How Is The Animal Justice Party An Animal Rights Party?

How Is The Animal Justice Party An Animal Rights Party?

With the NSW general election nearing the business end, and the federal election mayhem about to start, we are seeing all sort of claims being made about the Animal Justice Party.

First and foremost, that they are an animal rights party.

This is despite the vice president saying on Facebook, that they are an animal protection party and not an animal welfare party.

The aim of this article is to put all those claims to bed once and for all.

Animal Protection v Animal Rights

Despite what the vice president claims, animal protection and animal welfare are the same thing.

Animal welfare advocates call for animal protection laws. (To protect some animals from certain harm).

Animal rights supporters push for legal rights for animals. Something that requires a change in the legal status of animals.

So, while saying they are an animal protection party may sound better than saying they are an animal welfare party. The reality is, that there is no difference.

What About Their Policies?

Is it possible that the vice president of the party is a tad confused about what the party actually stands for?

Yes. It is possible.

Though if this is the case, it does make you wonder what standards there are within the party that allowed it to happen.

That being said, how do their policies stack up against a genuine animal rights perspective?

For this part, I have chosen the first two policies in the “Animals” section of their policy list. It is beyond the scope of this article to be a detailed policy review.

While I won’t include the full policy I will be highlighting important parts of it.

Farming

State-based – Unable to be implemented at the Federal Level.

This policy is off to a bad start for the animals from the second sentence. We advocate a plant based diet but recognise that animal industries are not all the same.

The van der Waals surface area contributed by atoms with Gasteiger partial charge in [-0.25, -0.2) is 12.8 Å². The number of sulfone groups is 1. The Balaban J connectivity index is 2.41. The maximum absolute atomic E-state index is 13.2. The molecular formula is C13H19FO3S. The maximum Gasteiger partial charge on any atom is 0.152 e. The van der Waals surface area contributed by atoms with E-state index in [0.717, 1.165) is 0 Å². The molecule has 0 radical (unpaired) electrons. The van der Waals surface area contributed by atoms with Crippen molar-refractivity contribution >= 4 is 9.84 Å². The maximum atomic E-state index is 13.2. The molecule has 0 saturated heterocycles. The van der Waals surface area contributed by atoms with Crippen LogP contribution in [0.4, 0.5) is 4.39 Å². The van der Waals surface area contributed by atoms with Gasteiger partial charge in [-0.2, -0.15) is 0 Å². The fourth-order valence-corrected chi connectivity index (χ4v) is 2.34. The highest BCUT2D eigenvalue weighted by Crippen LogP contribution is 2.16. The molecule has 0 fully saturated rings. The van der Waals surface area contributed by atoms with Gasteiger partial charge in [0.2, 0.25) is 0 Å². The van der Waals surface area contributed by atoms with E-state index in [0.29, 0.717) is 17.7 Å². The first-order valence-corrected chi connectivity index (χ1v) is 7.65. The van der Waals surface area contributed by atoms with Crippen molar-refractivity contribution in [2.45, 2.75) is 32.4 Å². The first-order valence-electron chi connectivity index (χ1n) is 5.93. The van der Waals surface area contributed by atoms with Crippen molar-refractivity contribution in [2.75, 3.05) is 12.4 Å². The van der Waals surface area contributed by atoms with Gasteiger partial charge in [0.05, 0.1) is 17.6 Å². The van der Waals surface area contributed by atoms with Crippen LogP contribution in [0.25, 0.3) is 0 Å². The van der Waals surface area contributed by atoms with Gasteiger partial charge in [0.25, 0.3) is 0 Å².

From an animal rights perspective, ALL animal industries ARE the same.

They ignore the most basic of rights, the right not to be viewed as property, and believe other animals are a resource to be exploited.

We recognise that some animal industries inflict less pain than others however all involve significant suffering and ultimately the taking of life.

Suffering and the taking of life aren’t so much of an issue for animal rights when compared to them being there in the first place. This wording is very reformist in its approach.

If you say something involves significant suffering, it is possible to improve that practice to involve minimal suffering.

The AJP understands that widespread dietary change will be a lengthy process and that animal production methods must be improved urgently as an interim measure; so we will prioritise the phase out of factory farming.

What factory farming are they going to be phasing out?

ALL factory farming or only those viewed as intensive?

My money would be on the factory farming viewed as intensive.

This makes it a very welfarist policy, as it seeks to reform an industry practice.

Hardly an animal rights policy.

This is confirmed here.

However, whilst the Animal Justice Party will advocate for incomplete reform when the immediate suffering of animals is involved, it will always recognise that such reforms are not enough in isolation and must occur in tandem with a long-term, total transition to plant-based agriculture.

Emphasis added

An interesting point to note is that reform won’t help “the animals” if there is immediate suffering as it usually takes a decade or so to phase in.

Companion Animals

State-based – Unable to be implemented at the Federal Level.

This has to be the least animal rights friendly policy that they have.

Species that haven’t been domesticated should be free from exploitation and are not suitable as companion animals.

This is a speciesist view and one that actually commoditises those animals how have been domesticated.

Companion in this sense implies ownership of these animals, which means that they are viewed as property. Something that an actual animal rights position is against.

And it gets worse.

To increase desexing levels through government/veterinary subsidies programs and to mandate desexing at point of sale.